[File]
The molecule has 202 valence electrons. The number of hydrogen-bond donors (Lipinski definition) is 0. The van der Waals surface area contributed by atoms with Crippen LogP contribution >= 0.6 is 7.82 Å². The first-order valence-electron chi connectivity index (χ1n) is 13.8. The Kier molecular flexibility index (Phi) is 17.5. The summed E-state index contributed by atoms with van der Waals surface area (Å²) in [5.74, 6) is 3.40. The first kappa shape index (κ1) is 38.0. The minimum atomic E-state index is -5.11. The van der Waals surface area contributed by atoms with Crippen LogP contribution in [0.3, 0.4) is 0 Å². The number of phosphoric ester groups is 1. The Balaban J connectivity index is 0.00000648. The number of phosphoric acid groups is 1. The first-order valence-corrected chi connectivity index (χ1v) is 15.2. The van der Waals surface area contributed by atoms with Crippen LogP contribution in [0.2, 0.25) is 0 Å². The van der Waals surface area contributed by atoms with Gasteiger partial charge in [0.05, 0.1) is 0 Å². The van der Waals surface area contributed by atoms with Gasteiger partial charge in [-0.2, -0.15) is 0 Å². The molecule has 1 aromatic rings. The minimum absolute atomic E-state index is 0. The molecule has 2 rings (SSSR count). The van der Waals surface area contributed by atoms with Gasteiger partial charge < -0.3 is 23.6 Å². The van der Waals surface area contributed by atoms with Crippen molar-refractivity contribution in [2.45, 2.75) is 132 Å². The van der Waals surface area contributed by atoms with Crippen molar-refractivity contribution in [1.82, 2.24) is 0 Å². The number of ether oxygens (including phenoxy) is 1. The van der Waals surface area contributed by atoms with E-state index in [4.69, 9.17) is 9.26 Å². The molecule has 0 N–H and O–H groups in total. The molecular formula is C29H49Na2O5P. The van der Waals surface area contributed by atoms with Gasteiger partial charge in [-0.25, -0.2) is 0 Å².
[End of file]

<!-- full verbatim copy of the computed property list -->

The molecule has 202 valence electrons. The number of hydrogen-bond donors (Lipinski definition) is 0. The van der Waals surface area contributed by atoms with Crippen LogP contribution >= 0.6 is 7.82 Å². The first-order valence-electron chi connectivity index (χ1n) is 13.8. The Kier molecular flexibility index (Phi) is 17.5. The summed E-state index contributed by atoms with van der Waals surface area (Å²) in [5.74, 6) is 3.40. The first kappa shape index (κ1) is 38.0. The minimum atomic E-state index is -5.11. The van der Waals surface area contributed by atoms with Crippen LogP contribution in [0.3, 0.4) is 0 Å². The number of phosphoric ester groups is 1. The Balaban J connectivity index is 0.00000648. The number of phosphoric acid groups is 1. The first-order valence-corrected chi connectivity index (χ1v) is 15.2. The van der Waals surface area contributed by atoms with Crippen LogP contribution in [0.2, 0.25) is 0 Å². The van der Waals surface area contributed by atoms with Gasteiger partial charge in [0.05, 0.1) is 0 Å². The van der Waals surface area contributed by atoms with Gasteiger partial charge in [-0.2, -0.15) is 0 Å². The molecule has 1 aromatic rings. The minimum absolute atomic E-state index is 0. The molecule has 2 rings (SSSR count). The van der Waals surface area contributed by atoms with Gasteiger partial charge < -0.3 is 23.6 Å². The van der Waals surface area contributed by atoms with Crippen molar-refractivity contribution in [2.45, 2.75) is 132 Å². The van der Waals surface area contributed by atoms with Crippen molar-refractivity contribution in [1.82, 2.24) is 0 Å². The number of ether oxygens (including phenoxy) is 1. The van der Waals surface area contributed by atoms with E-state index in [4.69, 9.17) is 9.26 Å². The molecule has 0 N–H and O–H groups in total. The molecular formula is C29H49Na2O5P. The van der Waals surface area contributed by atoms with Gasteiger partial charge in [-0.25, -0.2) is 0 Å².